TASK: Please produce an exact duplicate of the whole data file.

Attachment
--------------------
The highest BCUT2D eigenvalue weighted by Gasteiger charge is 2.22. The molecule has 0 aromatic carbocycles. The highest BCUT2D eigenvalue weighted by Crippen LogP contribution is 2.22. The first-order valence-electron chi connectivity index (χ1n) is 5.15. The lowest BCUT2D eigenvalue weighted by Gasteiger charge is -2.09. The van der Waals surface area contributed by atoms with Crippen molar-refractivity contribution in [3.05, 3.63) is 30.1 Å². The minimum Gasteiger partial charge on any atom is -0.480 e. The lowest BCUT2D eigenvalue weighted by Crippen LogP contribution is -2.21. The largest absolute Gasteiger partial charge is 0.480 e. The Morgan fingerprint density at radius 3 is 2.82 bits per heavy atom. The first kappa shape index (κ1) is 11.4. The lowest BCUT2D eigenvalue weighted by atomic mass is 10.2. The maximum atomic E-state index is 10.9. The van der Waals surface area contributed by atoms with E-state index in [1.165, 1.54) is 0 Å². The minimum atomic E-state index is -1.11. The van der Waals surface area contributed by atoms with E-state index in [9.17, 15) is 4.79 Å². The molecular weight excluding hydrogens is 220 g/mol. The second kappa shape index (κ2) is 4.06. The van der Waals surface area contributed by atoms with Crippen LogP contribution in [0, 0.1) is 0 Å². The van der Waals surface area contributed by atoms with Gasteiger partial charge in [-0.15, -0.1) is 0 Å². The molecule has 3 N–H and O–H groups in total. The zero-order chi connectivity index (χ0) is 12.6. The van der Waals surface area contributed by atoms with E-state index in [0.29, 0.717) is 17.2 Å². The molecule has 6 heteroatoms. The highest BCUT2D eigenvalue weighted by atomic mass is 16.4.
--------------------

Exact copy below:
The highest BCUT2D eigenvalue weighted by Gasteiger charge is 2.22. The molecule has 0 aromatic carbocycles. The highest BCUT2D eigenvalue weighted by Crippen LogP contribution is 2.22. The first-order valence-electron chi connectivity index (χ1n) is 5.15. The lowest BCUT2D eigenvalue weighted by Gasteiger charge is -2.09. The van der Waals surface area contributed by atoms with Crippen molar-refractivity contribution in [3.05, 3.63) is 30.1 Å². The minimum Gasteiger partial charge on any atom is -0.480 e. The lowest BCUT2D eigenvalue weighted by Crippen LogP contribution is -2.21. The largest absolute Gasteiger partial charge is 0.480 e. The Morgan fingerprint density at radius 3 is 2.82 bits per heavy atom. The first kappa shape index (κ1) is 11.4. The lowest BCUT2D eigenvalue weighted by atomic mass is 10.2. The maximum atomic E-state index is 10.9. The van der Waals surface area contributed by atoms with E-state index in [1.165, 1.54) is 0 Å². The minimum atomic E-state index is -1.11. The van der Waals surface area contributed by atoms with E-state index in [9.17, 15) is 4.79 Å². The molecular weight excluding hydrogens is 220 g/mol. The second kappa shape index (κ2) is 4.06. The van der Waals surface area contributed by atoms with Crippen LogP contribution in [0, 0.1) is 0 Å². The van der Waals surface area contributed by atoms with Gasteiger partial charge in [-0.15, -0.1) is 0 Å². The molecule has 3 N–H and O–H groups in total. The zero-order chi connectivity index (χ0) is 12.6. The van der Waals surface area contributed by atoms with E-state index in [0.29, 0.717) is 17.2 Å². The molecule has 6 heteroatoms. The highest BCUT2D eigenvalue weighted by atomic mass is 16.4.